Example 3.18: Breast Cancer 51 Physicians recommend that all women over age 50 be screened for breast cancer. The definitive test for identifying breast tumors is a breast biopsy. However, this procedure is too expensive and invasive to recommend for all women over 50. Instead, they are encouraged to have a mammogram every 1 to 2 years. Women with positive mammogram are then tested further with a biopsy Ideally, the probability of breast cancer among women who are mammogram positive would be 1 and the probability of breast cancer among women who are mammogram negative would be 0. The two events {mammogram positive} and {breast cancer} would then be completely dependent; the results of the screening test would determine the disease state The opposite extreme is achieved when the events {mammogram positive} and {breast cancer} are completely independent. In this case, the probability of breast cancer would be the same regardless of whether the mammogram is positive or negative, and the mammogram would not be the useful in screening for breast cancer and should not be used

Relative risk For any two events, the relative risk of B given A is defined as A RR Pr(B A)/Pr(B ) Note that if A and B are independent, then the RR is 1. If two events A and B are dependent, then RR is different from 1. Heuristically, the more the dependence between two events increases, the further the RR will be from 1

Back to the breast cancer example 53 o Suppose that among 100,000 women with negative mammograms 20 will be diagnosed with breast cancer within 2 years, or o Suppose that among 1 woman in 10 with positive mammograms will be diagnosed with breast cancer within 2 years, or Pr(B A) 0.1. Pr( B A ) 20 / 105 0.0002 The two events A and B would be highly dependent, because o o In other words, women with positive mammograms are RRtimes Pr( B A) /likely Pr( B toA develop ) 0.1 / 0breast .0002 cancer 500 over the 500 more next 2 years than are women with negative mammograms

See breast cancer example again Let A {mammogram } and B {breast cancer} In the above example, Pr(B A) 0.1 and Pr(B Ā) 0.0002 Suppose that 7% of the general population of women will have positive mammogram. What is the probability of developing breast cancer over the next 2 years among women in the general population? Using total probability rule: Pr(B) Pr(B A) Pr(A) Pr(B Ā) Pr(Ā) 0.1*0.07 0.002*0.93 0.00719

Exhaustive events 55 A set of events is jointly or collectively exhaustive if at least one of the events must occur Their union must cover all the event within the entire sample space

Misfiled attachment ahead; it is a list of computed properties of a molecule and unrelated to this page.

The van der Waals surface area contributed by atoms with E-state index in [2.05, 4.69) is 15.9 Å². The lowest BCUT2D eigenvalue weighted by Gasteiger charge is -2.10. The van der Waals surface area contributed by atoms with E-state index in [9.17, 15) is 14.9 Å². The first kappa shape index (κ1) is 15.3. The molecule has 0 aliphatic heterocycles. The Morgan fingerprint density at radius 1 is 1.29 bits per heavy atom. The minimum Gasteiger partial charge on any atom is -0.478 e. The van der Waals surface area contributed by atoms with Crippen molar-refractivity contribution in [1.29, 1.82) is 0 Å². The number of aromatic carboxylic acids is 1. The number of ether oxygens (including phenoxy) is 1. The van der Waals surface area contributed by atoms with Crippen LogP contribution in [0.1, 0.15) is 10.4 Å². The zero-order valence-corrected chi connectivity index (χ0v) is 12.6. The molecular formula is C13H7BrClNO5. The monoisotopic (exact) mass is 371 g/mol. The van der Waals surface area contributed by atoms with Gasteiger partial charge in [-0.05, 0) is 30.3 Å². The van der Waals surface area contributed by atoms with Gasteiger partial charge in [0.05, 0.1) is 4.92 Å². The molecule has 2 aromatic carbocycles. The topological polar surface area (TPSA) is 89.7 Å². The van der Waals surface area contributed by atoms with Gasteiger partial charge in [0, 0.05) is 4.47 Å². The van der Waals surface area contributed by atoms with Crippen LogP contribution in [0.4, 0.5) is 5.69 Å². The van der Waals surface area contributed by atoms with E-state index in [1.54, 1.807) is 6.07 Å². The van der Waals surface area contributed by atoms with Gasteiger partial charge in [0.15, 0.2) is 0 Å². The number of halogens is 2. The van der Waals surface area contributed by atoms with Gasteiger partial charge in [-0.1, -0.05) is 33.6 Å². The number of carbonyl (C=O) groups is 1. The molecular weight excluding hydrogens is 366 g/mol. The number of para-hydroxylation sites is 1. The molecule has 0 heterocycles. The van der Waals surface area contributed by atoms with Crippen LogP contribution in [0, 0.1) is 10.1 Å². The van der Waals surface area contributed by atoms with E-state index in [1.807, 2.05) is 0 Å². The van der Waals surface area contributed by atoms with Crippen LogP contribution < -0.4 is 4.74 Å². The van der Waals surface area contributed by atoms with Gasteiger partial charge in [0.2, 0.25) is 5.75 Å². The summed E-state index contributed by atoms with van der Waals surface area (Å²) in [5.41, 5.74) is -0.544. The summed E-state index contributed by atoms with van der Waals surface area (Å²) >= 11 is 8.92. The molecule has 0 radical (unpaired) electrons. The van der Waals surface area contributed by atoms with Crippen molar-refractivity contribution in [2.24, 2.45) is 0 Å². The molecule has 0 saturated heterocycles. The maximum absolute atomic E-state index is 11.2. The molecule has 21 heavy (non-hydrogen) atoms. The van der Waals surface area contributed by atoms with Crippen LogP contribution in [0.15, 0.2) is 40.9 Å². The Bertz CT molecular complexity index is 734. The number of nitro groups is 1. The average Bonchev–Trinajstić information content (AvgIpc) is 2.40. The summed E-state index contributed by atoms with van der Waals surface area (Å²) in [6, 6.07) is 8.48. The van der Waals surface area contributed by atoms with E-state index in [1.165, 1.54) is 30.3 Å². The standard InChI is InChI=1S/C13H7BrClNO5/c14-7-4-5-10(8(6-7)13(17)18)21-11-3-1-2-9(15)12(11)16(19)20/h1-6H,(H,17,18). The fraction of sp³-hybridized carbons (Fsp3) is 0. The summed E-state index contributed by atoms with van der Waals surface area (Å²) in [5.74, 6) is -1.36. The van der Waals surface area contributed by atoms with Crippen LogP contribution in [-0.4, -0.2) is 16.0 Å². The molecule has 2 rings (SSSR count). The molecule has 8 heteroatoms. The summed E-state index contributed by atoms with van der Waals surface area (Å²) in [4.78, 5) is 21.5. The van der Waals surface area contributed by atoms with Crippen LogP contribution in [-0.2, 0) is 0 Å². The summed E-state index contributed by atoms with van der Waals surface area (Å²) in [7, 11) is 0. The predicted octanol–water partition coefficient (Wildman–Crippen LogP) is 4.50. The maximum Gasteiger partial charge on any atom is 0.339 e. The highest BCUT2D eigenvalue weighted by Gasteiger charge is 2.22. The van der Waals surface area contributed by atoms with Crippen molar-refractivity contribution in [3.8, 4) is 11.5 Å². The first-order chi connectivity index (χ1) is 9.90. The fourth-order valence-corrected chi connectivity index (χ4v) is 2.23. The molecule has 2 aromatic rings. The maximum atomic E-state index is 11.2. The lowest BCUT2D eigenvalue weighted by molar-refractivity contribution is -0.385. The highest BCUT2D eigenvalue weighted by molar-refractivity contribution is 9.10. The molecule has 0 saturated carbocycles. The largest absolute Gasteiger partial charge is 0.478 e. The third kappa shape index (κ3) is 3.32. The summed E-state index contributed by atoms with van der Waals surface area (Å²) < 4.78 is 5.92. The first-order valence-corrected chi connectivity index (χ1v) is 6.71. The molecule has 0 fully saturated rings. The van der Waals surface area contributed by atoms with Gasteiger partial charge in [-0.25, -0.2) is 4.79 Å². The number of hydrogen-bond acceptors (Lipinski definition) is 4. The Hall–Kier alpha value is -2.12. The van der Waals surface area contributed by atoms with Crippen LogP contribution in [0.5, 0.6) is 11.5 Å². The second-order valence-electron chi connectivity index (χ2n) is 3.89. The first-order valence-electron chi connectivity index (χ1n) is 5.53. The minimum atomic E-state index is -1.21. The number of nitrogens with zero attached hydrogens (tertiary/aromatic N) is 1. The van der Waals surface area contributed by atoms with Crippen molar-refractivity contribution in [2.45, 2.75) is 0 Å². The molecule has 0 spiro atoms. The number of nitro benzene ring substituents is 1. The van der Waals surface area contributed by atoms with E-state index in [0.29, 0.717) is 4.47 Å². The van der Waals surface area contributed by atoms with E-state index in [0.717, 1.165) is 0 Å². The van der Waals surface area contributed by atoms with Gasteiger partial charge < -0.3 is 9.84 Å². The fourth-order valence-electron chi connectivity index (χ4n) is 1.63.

Exhaustive events 56 A set of events is jointly or collectively exhaustive if at least one of the events must occur Their union must cover all the event within the entire sample space For example, o Events A and B are collectively exhaustive if A B Ω o A and Ā are collectively exhaustive

Exhaustive events A set of events A1, , Ak is exhaustive if at least one of the events must occur More important, Assume that events A1, , Ak are mutually exclusive and exhaustive; that is, as least one of the events must occur and no two events can occur simultaneously. Thus, exact one of the events must occur

Total-probability rule (general version) Let A1, , Ak be mutually exclusive and exhaustive events. The unconditional probability of B (Pr(B)) can be written as a weighted average of the conditional probability of B given Ai (Pr(B Ai)) as follows: Pr( B ) Pr( B A ) Pr( A ) . Pr( B A ) Pr( B A ) Pr( A ) k 1 1 k k k j 1 1. 2. Proof: Pr(B) Pr(B A1) Pr(B Ak), because A1 Ak are mutually exclusive and exhaustive events Pr(B A1) Pr(A1)*Pr(B A1), , Pr(B Ak) Pr(Ak)*Pr(B Ak), by the definition of conditional probability

Review 59 o Probability Study of randomness o o o o Mutually exclusive o o 0 P(A) 1 for any event A P(Ω) 1, P( ) 0 A’s complement Ā, and P(Ā) 1 P(A) P(A B) 0 Mutually independent o P(A B) P(A) P(B)

Review 60 o Addition law of probability o o P(A B) P(A) P(B) P(A B) Multiplication law of probability (for mutually independent events, A1, A2, . . . , Ak ) o P(A1 A2 . . . Ak) P(A1) P(A2) . . . P(Ak)

Review 61 Conditional Probability: P( A B) P( A B) P( B) If A and B are independent, o o P(A B) P(A) P(B A) P(B) For any event A & B, o P(B) P(B A) P(A) P(B Ā) P(Ā)